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Tryptophan: The link between poultry welfare & nutrition

Published: June 2, 2023
By: Chantel Pennicott, University of Arkansas; Dr. Shawna Weimer, University of Arkansas. Reviewers: Dr. Prafulla Regmi, University of Georgia; Dr. Leonie Jacobs, Virginia Tech; Marisa Erasmus, Purdue University.
Tryptophan: The link between poultry welfare & nutrition - Image 1
Tryptophan, Serotonin & Melatonin
Tryptophan (Trp) is an essential amino acid (AA), which is the building block of protein, therefore it cannot be synthesized by the body itself and must be obtained through food; it is important for many metabolic functions.
Trp supplementation improves broiler performance through increased body weight gain, reduced feed intake and improved feed efficiency. As a result, the supplementation of this essential amino acid has significant economic impacts on broiler production.
Besides the known requirements of Trp for growth, it also serves as a precursor to neuroendocrine messengers such as serotonin and melatonin, which can impact welfare.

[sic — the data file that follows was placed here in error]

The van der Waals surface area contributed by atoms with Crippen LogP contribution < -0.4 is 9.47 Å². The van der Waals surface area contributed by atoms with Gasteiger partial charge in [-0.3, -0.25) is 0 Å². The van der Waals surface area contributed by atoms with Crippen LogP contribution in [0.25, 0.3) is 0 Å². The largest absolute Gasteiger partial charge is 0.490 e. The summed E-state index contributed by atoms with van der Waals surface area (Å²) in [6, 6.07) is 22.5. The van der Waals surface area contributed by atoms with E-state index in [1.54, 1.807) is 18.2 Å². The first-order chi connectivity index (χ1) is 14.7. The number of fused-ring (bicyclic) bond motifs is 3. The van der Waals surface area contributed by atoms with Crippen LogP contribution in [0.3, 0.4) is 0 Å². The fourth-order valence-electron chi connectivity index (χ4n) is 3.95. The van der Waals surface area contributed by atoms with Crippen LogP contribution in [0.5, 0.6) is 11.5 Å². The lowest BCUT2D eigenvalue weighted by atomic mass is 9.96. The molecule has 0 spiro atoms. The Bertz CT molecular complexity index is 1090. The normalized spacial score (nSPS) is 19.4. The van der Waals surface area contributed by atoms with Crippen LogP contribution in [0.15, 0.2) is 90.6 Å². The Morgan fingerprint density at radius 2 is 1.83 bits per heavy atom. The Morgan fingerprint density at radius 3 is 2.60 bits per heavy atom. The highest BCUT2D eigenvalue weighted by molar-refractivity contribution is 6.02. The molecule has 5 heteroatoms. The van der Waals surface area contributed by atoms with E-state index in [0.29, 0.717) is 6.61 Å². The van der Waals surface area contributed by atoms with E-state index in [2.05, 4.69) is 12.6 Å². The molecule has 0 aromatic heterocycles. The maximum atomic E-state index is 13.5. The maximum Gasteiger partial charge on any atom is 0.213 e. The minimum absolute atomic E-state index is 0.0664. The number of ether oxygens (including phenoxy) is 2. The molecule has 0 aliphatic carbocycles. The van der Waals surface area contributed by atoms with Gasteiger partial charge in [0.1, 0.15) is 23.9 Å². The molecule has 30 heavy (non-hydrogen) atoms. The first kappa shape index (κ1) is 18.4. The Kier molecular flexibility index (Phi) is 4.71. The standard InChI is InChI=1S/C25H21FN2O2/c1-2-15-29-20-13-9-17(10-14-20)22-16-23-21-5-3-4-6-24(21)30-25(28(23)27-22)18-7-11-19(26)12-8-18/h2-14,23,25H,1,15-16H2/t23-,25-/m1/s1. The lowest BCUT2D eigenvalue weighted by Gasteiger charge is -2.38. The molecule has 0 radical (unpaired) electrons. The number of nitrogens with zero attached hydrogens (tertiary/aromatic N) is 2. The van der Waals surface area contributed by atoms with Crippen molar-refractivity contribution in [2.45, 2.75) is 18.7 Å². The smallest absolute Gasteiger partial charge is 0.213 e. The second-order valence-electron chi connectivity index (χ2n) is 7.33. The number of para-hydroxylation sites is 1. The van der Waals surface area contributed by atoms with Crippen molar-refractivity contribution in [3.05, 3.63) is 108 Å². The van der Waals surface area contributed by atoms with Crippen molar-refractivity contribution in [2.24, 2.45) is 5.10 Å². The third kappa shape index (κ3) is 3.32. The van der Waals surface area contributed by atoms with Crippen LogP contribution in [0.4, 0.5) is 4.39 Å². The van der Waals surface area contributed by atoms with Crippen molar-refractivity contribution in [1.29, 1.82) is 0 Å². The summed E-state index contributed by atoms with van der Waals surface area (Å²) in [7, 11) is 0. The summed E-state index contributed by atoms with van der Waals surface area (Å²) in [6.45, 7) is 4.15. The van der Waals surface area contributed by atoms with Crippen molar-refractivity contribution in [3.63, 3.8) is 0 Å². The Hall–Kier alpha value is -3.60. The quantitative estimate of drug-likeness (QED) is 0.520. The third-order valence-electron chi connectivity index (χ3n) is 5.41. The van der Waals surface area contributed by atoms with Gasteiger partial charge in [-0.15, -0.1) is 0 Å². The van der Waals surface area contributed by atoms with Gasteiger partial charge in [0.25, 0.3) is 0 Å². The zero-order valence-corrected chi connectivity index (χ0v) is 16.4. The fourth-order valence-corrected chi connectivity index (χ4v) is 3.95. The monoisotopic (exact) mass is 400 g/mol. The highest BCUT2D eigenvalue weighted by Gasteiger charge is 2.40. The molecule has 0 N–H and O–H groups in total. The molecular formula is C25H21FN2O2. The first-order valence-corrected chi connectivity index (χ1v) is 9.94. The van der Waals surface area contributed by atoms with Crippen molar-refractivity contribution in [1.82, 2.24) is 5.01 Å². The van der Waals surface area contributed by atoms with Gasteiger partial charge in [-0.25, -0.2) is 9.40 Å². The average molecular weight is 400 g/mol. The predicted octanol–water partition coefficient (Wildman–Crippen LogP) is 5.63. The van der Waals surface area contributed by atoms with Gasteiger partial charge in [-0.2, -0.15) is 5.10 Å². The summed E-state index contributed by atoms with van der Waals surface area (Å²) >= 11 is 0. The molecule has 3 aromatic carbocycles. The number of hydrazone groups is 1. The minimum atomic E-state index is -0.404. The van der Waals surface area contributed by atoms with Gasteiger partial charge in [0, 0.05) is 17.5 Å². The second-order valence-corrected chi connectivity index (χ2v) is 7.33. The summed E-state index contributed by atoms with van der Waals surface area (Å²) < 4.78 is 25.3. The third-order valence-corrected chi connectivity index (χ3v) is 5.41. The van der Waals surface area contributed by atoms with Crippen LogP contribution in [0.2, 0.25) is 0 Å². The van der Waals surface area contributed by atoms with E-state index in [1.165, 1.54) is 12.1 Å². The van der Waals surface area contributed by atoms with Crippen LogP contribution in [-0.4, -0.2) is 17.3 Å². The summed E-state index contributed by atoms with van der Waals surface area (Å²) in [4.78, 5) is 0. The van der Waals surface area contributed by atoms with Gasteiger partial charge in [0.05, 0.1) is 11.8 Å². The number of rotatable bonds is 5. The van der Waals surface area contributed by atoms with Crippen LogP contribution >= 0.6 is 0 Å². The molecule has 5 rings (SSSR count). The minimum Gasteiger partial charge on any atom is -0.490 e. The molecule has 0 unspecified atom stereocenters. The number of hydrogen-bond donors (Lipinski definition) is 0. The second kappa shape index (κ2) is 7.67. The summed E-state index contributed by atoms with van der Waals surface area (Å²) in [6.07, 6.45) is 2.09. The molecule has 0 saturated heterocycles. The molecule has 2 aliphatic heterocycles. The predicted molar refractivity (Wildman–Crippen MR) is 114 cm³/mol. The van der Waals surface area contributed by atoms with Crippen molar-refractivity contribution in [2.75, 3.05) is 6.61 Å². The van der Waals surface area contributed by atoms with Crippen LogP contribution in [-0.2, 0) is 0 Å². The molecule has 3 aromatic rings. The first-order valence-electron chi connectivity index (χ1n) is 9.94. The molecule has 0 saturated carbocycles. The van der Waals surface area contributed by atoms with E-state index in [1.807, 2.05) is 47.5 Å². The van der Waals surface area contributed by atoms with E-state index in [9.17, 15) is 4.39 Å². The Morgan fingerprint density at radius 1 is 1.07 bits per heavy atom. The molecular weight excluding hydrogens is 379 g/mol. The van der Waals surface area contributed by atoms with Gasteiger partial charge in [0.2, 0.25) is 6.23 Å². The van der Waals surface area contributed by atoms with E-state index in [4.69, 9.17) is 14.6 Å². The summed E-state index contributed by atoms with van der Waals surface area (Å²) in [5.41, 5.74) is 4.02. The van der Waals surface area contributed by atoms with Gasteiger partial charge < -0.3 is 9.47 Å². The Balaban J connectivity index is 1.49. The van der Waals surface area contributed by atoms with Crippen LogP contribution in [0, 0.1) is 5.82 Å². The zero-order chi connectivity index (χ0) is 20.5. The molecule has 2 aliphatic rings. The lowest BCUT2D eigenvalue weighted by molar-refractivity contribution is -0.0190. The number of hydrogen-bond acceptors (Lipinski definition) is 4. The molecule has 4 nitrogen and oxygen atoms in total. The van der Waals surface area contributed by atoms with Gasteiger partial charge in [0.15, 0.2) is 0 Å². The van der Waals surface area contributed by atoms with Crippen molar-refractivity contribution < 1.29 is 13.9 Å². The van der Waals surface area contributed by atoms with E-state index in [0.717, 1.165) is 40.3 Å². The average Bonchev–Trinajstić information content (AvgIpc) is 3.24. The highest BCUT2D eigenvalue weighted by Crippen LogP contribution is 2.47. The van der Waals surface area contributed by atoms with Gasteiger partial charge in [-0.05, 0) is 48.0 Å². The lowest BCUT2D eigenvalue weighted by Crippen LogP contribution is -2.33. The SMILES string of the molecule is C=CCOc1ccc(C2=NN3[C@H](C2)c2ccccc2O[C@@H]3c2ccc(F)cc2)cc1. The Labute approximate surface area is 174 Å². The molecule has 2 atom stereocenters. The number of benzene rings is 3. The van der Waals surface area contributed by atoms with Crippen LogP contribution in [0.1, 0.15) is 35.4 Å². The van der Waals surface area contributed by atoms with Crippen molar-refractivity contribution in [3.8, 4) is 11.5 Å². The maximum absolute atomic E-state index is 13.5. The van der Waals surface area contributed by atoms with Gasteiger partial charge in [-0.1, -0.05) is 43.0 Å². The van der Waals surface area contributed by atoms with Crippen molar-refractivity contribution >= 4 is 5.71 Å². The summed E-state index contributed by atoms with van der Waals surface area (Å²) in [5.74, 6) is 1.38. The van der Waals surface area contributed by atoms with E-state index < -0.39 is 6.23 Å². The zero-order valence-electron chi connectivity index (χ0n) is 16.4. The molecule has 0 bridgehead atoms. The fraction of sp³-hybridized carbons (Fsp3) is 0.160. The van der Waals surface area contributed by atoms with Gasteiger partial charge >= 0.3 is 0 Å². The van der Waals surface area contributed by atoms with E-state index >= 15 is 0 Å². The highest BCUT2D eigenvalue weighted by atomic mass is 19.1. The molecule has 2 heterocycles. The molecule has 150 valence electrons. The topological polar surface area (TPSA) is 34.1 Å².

Tryptophan: The link between poultry welfare & nutrition - Image 2
Tryptophan & Response to Stress
A tryptophan deficiency could affect behavioral responses to stress.  Severe feather pecking, an abnormal behavior in response to a multitude of stressors, is associated with serotonin levels. Trp could therefore play a role in the prevention of this abnormal behavior.
Tryptophan: The link between poultry welfare & nutrition - Image 3
The figure below compares feather pecking genotypes and phenotypes. Both high-pecking genotypes and phenotypes had lower serotonin levels at a younger age in comparison to victims and neutral birds.